Sugino crankset removal

Discussion in 'Cycling Equipment' started by stevegreer, Jan 31, 2011.

  1. stevegreer

    stevegreer Member

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    Hi all! I have a 2006 Specialized Allez with a Sugino Comp triple crankset. I am in the process of upgrading my Sugino/Shimano Tiagra drivetrain to an Ultegra setup. The problem I am having is with removing the Sugino crankset. It is a cotterless crank and has a square taper BB-7420 cartridge bottom bracket. I have a generic crank removal tool, and as far as I can tell there are no bolts and washers that need to be removed prior to using the tool. Try as I might, however, I can not get the blasted thing to come off! I am sure I am using the tool correctly because I have used it previously to remove the crankset on my '87 Trek 400. When I put the crank removal tool on and torque it down it gets to a point where it is so tight that I am concerned about stripping the threads. But the crankarms don't move an inch! Am I missing something here? Am I not doing something correctly? I want to be able to take the crankset off and clean up the bottom bracket a bit prior to upgrading to the Ultegra crank... and because I bought the bike used and am not sure how much maintenance the previous owner did to it. I am attaching a pic of the chainring side so hopefully you maintenance savy people can put some of that knowledge into my head! Thanks!
    [​IMG]
     
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  2. davereo

    davereo Well-Known Member

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    Thread your crank remover all the way in make sure the jacking bolt is backed all the way out to insure optimum thread engagement. Then start to thread the jacking bolt in until you have developed removal force. Once you have the removal tool under pressure try striking the head of the cranking bolt with a hammer to shock the taper free.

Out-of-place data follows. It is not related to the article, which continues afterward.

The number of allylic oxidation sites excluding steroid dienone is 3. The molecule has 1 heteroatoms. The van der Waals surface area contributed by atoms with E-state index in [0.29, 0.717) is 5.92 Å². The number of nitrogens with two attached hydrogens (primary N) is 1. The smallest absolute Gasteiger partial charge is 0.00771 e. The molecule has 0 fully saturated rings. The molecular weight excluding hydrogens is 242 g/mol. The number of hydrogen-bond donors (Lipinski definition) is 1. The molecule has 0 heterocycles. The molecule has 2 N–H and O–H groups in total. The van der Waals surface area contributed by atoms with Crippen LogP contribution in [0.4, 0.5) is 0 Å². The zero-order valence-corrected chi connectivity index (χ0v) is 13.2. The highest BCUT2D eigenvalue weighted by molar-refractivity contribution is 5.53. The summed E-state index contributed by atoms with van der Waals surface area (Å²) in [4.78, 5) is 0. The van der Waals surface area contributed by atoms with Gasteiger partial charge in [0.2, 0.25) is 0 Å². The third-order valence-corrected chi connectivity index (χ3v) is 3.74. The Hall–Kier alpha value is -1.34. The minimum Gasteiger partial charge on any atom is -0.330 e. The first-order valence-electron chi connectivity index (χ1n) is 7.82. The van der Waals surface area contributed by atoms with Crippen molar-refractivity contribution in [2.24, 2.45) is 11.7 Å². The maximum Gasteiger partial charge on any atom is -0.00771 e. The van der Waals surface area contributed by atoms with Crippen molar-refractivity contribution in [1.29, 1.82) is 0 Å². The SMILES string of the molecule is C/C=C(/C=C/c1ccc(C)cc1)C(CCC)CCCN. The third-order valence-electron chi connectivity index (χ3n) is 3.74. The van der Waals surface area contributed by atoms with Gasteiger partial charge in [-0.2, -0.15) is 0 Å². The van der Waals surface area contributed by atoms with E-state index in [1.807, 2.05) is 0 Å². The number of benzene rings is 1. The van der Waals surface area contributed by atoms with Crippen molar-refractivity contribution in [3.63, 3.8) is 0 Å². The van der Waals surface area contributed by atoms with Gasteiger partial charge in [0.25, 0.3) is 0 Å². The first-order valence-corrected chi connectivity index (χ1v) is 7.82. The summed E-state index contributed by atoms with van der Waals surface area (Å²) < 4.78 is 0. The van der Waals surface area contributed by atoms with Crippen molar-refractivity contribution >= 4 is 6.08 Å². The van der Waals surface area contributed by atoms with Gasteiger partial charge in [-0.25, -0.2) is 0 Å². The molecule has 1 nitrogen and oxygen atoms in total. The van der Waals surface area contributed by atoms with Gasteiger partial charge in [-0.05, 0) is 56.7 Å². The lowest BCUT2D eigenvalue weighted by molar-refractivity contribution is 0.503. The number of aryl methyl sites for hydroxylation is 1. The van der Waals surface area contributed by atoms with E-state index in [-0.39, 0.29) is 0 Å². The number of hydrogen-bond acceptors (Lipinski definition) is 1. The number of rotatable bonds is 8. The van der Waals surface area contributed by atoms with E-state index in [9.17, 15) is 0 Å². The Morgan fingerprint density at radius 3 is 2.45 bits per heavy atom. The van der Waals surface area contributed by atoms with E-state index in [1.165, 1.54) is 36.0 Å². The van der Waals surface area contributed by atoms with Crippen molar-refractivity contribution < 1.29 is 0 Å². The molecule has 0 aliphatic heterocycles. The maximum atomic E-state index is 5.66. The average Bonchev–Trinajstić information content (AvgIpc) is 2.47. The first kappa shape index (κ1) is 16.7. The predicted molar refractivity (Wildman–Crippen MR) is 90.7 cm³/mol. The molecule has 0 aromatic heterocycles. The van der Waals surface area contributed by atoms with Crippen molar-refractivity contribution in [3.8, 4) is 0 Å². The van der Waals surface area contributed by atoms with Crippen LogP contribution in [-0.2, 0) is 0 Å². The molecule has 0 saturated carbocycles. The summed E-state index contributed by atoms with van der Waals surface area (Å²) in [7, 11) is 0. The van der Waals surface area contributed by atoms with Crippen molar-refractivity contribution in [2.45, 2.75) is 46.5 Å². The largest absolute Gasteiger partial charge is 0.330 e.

3. vspa

    vspa Active Member

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    OUCH but +1___ if that doesn't work its a job for you LBS

    a few time back people didn't use grease when installing things with a thread setup. so your incident is quite common and annoying of course,
     
  4. Eichers

    Eichers New Member

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    Hi stevegreer, another way is to screw the bolt back on, leave it slightly loose then simply ride the bike around in 1st gear until the crank arm comes loose. You should do the non-drive side first, then the drive side. This has always worked for me in the past without any damage or problems :)
     
  5. kdelong

    kdelong Well-Known Member

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    +1, but since this is a triple crank, you might want to go up to 9th or 10th gear to break the crank arms loose. I doubt that 1st gear will allow you to generate the power required to break the cranks loose.